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Black History Month: Shadow Rest Memorial Parl Cemeter, Tinton Falls, Monmouth County, NJ (1843) St. Thomas A.M.E. Zion Church 1884 & Ruffin Cemetery, Tinton Falls, NJ

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Pine Brook Cemetery

Pine Brook Cemetery dates back to the 17th century Brian Johnston by Brad Wadlow, January 31, 2018.

SHADOW REST MEMORIAL PARK CEMETERY

Ruffin Cemetery, a cemetery on Macedonia Road in Pinebrook rests Black Civil War dead.  A deed of that era reports there is a slave cemetery behind Crawfords Butcher Shop.  The latter cemetery has since disappeared.  Before the Civil War, more than 50,00 slaves had been led to freedom by the New Jersey conductors and operators of the Underground Railroad.  Unknown numbers are graveled throughout Matawan and Shrewsbury.

A headstone stands today in the Shadow Rest Memorial Part 1843, a cemetery on Squankum Road, Pine Brook, with this engraving:  “Fallen, I give my spirt . . .” reads the barley legible grave marking of Richard P. Revey who “died September 28, 1868, aged 83 yers and 11 months” and rests in what is now called the Shadow Rest Memorial Park.  The near 1-acre, more than a centry old cemetery is the long-forgotten eternal resting place or more than 60 of the borough’s African-American settlers.  Of those 66 marked graves, at least seven belong to fallen black soldiers of the Civil War.  A small flag waves over the thicket that lay beneath the stone of the Rev. James g. Palmer who was “born December 3, 1839 (and) died May 30, 1883.” Palmer, the marker says, was a member of the “U.S. Colored Troops.”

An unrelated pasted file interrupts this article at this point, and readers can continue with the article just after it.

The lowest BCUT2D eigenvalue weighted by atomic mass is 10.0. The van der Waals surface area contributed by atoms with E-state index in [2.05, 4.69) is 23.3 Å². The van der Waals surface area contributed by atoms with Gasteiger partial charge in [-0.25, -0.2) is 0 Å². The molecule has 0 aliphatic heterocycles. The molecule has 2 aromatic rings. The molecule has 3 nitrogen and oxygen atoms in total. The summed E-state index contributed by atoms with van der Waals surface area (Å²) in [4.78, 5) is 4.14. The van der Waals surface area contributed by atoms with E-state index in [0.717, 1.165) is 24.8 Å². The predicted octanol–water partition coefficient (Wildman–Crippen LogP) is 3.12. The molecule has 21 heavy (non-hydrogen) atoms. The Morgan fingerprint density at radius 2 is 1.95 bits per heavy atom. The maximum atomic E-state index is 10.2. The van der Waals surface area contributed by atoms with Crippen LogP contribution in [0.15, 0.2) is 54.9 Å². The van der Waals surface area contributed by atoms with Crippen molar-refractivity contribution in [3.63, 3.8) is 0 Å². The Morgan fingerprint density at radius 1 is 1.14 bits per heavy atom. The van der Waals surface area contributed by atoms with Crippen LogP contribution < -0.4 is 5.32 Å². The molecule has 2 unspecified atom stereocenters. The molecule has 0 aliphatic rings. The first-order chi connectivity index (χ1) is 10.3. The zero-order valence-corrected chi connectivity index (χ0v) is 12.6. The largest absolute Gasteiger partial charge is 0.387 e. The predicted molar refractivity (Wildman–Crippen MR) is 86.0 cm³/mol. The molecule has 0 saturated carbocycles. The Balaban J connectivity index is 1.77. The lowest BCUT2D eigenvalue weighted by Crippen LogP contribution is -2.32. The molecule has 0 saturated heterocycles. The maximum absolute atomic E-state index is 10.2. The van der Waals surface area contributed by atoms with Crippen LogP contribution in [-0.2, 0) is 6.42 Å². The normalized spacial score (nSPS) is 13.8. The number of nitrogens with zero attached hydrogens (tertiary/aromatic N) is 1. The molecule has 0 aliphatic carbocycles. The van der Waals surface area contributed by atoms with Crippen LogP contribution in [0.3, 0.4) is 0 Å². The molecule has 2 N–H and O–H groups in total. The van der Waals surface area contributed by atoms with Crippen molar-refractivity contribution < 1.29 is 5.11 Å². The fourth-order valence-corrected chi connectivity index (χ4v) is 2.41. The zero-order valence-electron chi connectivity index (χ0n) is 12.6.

Not much is known about those people except what time has not yet erased off their tombstones, the oldest of which dated back to 1851, as far as anyone can tell.  Some graves are marked only with a rock and others, still, have not a trace of etching remaining.  According to his stone, Alfred J. Berry, who “died in 1897” and was “aged 50 years” was amember of the 41st. Regt. U.S.C.I., or United States Colored Infantry.  And there are more like Berry, whose barley legible markings tell a story of serving and/or dying in the Civl War.  There was Chas C. Vincent of the 23rd U.S.C.I. and Edward Berry, who lived from 1844 to 1887.

Then there were families.  Some women’s graves were marked with only their first names and a testament of who they were born or married to and how long they lived.  Ester, for instance, was the “wife of John B. Wilson (and) died May 17th, 1884, aged 66 years.”  Margaret, though, died June 30, 1862 and was aged 15 years, 8 months and 17 days.  The cemetery, borough historians found out, was actually deeded to the tiny St. Thomas A.M.E. Zion Church on Squankum Road.

SOURCE: ELAINE VAN DEVELDE, THE HUB, FEBRUARY 26, 2004, LAWRENCE E. WALKER, 2004

Rev. James C. Palmer Alfred J. Berry Chas C. Vincent

Comp. 16th REGT. Comp. 41st. REGT. Comp.23rd REGT.

U. S. Colored Troops U.S. Colored Infantry U.S. Colored Infantry

Born Dec. 31 1839 Died, 1897 Died May 30, 1883

 

 

 

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